The Consumer Financial Protection Bureau's new mortgage servicing guidelines became effective on Jan. 10. One of the more drastic changes under the guidelines is the new "ability to repay" rule. This rule states that a lender "shall not make a mortgage loan unless the creditor makes a reasonable and good faith determination at or before consummation that the consumer will have a reasonable ability to repay the loan according to its terms."
The rule requires lenders to decide whether a prospective purchaser should take out a loan. The ability to repay rule gives a borrower a cause of action for damages arising from them obtaining a loan that they applied for and accepted, but ultimately could not afford.
Determining whether a borrower has the ability to repay is based on an independent review of the borrower's financial condition. The following factors must be considered:
- Current or reasonably expected income or assets.
- Current employment status.
- The monthly payment on the covered transaction.
- The monthly payment on any simultaneous loan.
- The monthly payment for mortgage-related obligations.
- Current debt obligations, alimony and child support.
- The monthly debt-to-income ratio or residual income.
- Credit history.
This is a subjective test. There is no standard for loan originators to rely upon in determining whether a borrower has the ability to repay the loan. Any loan can be subject to attack under the ability-to-repay rule. The lack of a lending standard will make it difficult for a lender to prevail on summary judgment.
As a result, the CFPB created "qualified mortgages." This designation places limits on the borrower's debt to income ratio and the fees payable by the borrower. The qualified mortgages also bar the use of certain loan features that the CFPB considers harmful to consumers. The barred features include:
- An "interest-only" period.
- Negative amortization.
- Balloon payments (they are allowed under certain circumstances).
- Loan terms that are longer than 30 years.
The qualified mortgage designation is important. For a low cost loan, a qualified mortgage falls under a "safe harbor" provision protecting the lender from liability under the ability to repay rule. However, a high cost loan (a loan with an APR that was 1.5 percentage points or more over the Average Prime Offer Rate at the time of origination) is only entitled to a rebuttable presumption that the loan satisfied the ability to repay requirement.
The ability-to-repay provision has real teeth. It has a private right of action. In addition, it can be invoked in an affirmative lawsuit up to three years after origination, and it can be invoked as a defense to a judicial foreclosure action. A violation of the ability to repay provisions can result in regular Truth in Lending Act damages of actual damages, statutory damages of up to $4,000, costs, and attorney's fees. In addition, the ability to repay damages can include an amount equal to the sum of all finance charges and fees paid by the consumer, unless the creditor demonstrates that the failure to comply was not material.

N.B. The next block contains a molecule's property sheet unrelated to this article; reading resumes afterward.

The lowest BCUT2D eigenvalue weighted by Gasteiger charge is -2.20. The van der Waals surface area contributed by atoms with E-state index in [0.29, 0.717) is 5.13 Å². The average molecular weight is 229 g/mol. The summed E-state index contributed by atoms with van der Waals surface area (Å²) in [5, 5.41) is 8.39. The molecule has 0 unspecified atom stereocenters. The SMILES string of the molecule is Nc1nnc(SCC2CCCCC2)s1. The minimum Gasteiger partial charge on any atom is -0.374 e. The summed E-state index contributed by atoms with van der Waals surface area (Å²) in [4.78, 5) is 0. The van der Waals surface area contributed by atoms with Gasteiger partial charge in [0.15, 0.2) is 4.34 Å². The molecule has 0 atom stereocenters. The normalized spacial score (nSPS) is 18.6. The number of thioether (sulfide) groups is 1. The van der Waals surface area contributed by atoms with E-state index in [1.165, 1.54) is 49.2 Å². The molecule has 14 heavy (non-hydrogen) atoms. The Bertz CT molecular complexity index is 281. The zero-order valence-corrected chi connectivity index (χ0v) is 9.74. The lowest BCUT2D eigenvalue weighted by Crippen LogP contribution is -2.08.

While the ability to repay rule will only apply to new mortgages, it is such a drastic change that servicers and lenders should prepare now. Here are two issues for lenders to consider in order to limit risks under the ability to repay rule:
Document retention: Claims under the ability to repay rule will be document-intensive and the complete origination file will be needed. If the documents showing the borrower had the ability to repay at the time the mortgage was originated or showing that the loan was a qualified mortgage cannot be located, the ability to defend such a claim will be severely compromised. A new emphasis should be placed on document retention and the timely transfer of the origination documents as the loan is transferred from lender to investor.
Repurchase rights: All mortgage broker agreements, wholesale/correspondent lending agreements, and pooling and servicing agreements should be modified to require warranties that each loan satisfies the ability to repay rule or that each loan is a qualified mortgage. When a claim arises under the ability to repay rule, the lender or investor should proactively exercise its repurchase and indemnification rights to minimize losses arising under this rule.
Jonathan Green, a shareholder in Baker Donelson’s Atlanta office, concentrates his practice in the areas of business litigation and real estate law. Green has experience in mortgage lending and servicing issues, real estate title clearance and litigation, lender liability defense and mortgage fraud, civil prosecution and defense.